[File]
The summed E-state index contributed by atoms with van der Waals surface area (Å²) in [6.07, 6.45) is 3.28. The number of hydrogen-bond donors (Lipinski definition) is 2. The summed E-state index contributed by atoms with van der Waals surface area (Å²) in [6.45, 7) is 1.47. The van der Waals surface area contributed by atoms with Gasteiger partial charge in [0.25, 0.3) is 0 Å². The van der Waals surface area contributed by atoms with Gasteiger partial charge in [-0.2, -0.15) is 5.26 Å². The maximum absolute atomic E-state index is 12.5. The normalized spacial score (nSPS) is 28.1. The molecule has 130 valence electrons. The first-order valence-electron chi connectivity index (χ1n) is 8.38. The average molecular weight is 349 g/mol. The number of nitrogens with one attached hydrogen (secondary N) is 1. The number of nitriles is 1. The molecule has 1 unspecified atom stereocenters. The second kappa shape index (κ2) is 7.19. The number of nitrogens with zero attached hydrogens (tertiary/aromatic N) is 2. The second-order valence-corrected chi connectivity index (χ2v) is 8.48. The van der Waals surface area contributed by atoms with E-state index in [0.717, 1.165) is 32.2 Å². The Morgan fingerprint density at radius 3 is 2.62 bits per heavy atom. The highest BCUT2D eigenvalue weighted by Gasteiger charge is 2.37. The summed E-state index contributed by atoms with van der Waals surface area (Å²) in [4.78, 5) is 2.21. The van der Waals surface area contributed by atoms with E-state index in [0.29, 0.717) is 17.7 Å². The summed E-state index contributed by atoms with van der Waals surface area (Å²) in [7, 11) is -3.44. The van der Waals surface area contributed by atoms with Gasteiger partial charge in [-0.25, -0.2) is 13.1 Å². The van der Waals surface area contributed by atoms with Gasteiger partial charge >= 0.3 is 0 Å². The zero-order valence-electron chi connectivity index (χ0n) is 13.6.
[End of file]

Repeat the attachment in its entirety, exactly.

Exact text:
The summed E-state index contributed by atoms with van der Waals surface area (Å²) in [6.07, 6.45) is 3.28. The number of hydrogen-bond donors (Lipinski definition) is 2. The summed E-state index contributed by atoms with van der Waals surface area (Å²) in [6.45, 7) is 1.47. The van der Waals surface area contributed by atoms with Gasteiger partial charge in [0.25, 0.3) is 0 Å². The van der Waals surface area contributed by atoms with Gasteiger partial charge in [-0.2, -0.15) is 5.26 Å². The maximum absolute atomic E-state index is 12.5. The normalized spacial score (nSPS) is 28.1. The molecule has 130 valence electrons. The first-order valence-electron chi connectivity index (χ1n) is 8.38. The average molecular weight is 349 g/mol. The number of nitrogens with one attached hydrogen (secondary N) is 1. The number of nitriles is 1. The molecule has 1 unspecified atom stereocenters. The second kappa shape index (κ2) is 7.19. The number of nitrogens with zero attached hydrogens (tertiary/aromatic N) is 2. The second-order valence-corrected chi connectivity index (χ2v) is 8.48. The van der Waals surface area contributed by atoms with E-state index in [0.717, 1.165) is 32.2 Å². The Morgan fingerprint density at radius 3 is 2.62 bits per heavy atom. The highest BCUT2D eigenvalue weighted by Gasteiger charge is 2.37. The summed E-state index contributed by atoms with van der Waals surface area (Å²) in [4.78, 5) is 2.21. The van der Waals surface area contributed by atoms with E-state index in [0.29, 0.717) is 17.7 Å². The summed E-state index contributed by atoms with van der Waals surface area (Å²) in [7, 11) is -3.44. The van der Waals surface area contributed by atoms with Gasteiger partial charge in [-0.25, -0.2) is 13.1 Å². The van der Waals surface area contributed by atoms with Gasteiger partial charge >= 0.3 is 0 Å². The zero-order valence-electron chi connectivity index (χ0n) is 13.6.